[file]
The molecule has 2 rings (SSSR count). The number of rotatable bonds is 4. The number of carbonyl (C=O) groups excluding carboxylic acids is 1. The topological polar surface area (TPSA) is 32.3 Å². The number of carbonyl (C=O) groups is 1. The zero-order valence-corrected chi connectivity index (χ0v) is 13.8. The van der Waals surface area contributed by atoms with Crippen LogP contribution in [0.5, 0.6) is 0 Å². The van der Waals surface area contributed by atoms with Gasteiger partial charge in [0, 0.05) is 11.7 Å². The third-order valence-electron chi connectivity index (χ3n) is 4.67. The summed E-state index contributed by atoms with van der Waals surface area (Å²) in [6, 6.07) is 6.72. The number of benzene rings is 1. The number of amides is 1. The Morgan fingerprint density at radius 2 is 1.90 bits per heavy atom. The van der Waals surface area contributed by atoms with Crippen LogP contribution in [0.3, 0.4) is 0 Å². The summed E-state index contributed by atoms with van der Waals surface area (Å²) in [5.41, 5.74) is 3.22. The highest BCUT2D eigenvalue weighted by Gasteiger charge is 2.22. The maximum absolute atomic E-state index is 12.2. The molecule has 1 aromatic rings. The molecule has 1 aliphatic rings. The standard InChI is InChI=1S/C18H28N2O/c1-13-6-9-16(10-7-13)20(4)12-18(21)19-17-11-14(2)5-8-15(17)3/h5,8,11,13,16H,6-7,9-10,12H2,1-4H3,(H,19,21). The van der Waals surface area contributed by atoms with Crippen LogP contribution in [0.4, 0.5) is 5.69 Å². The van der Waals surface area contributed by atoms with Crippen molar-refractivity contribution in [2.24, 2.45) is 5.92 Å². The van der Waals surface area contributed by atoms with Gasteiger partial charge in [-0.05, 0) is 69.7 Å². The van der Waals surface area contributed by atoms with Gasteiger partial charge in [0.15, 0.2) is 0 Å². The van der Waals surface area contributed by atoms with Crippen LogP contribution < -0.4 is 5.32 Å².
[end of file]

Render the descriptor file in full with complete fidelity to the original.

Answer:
The molecule has 2 rings (SSSR count). The number of rotatable bonds is 4. The number of carbonyl (C=O) groups excluding carboxylic acids is 1. The topological polar surface area (TPSA) is 32.3 Å². The number of carbonyl (C=O) groups is 1. The zero-order valence-corrected chi connectivity index (χ0v) is 13.8. The van der Waals surface area contributed by atoms with Crippen LogP contribution in [0.5, 0.6) is 0 Å². The van der Waals surface area contributed by atoms with Gasteiger partial charge in [0, 0.05) is 11.7 Å². The third-order valence-electron chi connectivity index (χ3n) is 4.67. The summed E-state index contributed by atoms with van der Waals surface area (Å²) in [6, 6.07) is 6.72. The number of benzene rings is 1. The number of amides is 1. The Morgan fingerprint density at radius 2 is 1.90 bits per heavy atom. The van der Waals surface area contributed by atoms with Crippen LogP contribution in [0.3, 0.4) is 0 Å². The summed E-state index contributed by atoms with van der Waals surface area (Å²) in [5.41, 5.74) is 3.22. The highest BCUT2D eigenvalue weighted by Gasteiger charge is 2.22. The maximum absolute atomic E-state index is 12.2. The molecule has 1 aromatic rings. The molecule has 1 aliphatic rings. The standard InChI is InChI=1S/C18H28N2O/c1-13-6-9-16(10-7-13)20(4)12-18(21)19-17-11-14(2)5-8-15(17)3/h5,8,11,13,16H,6-7,9-10,12H2,1-4H3,(H,19,21). The van der Waals surface area contributed by atoms with Crippen LogP contribution in [0.4, 0.5) is 5.69 Å². The van der Waals surface area contributed by atoms with Crippen molar-refractivity contribution in [2.24, 2.45) is 5.92 Å². The van der Waals surface area contributed by atoms with Gasteiger partial charge in [-0.05, 0) is 69.7 Å². The van der Waals surface area contributed by atoms with Gasteiger partial charge in [0.15, 0.2) is 0 Å². The van der Waals surface area contributed by atoms with Crippen LogP contribution < -0.4 is 5.32 Å².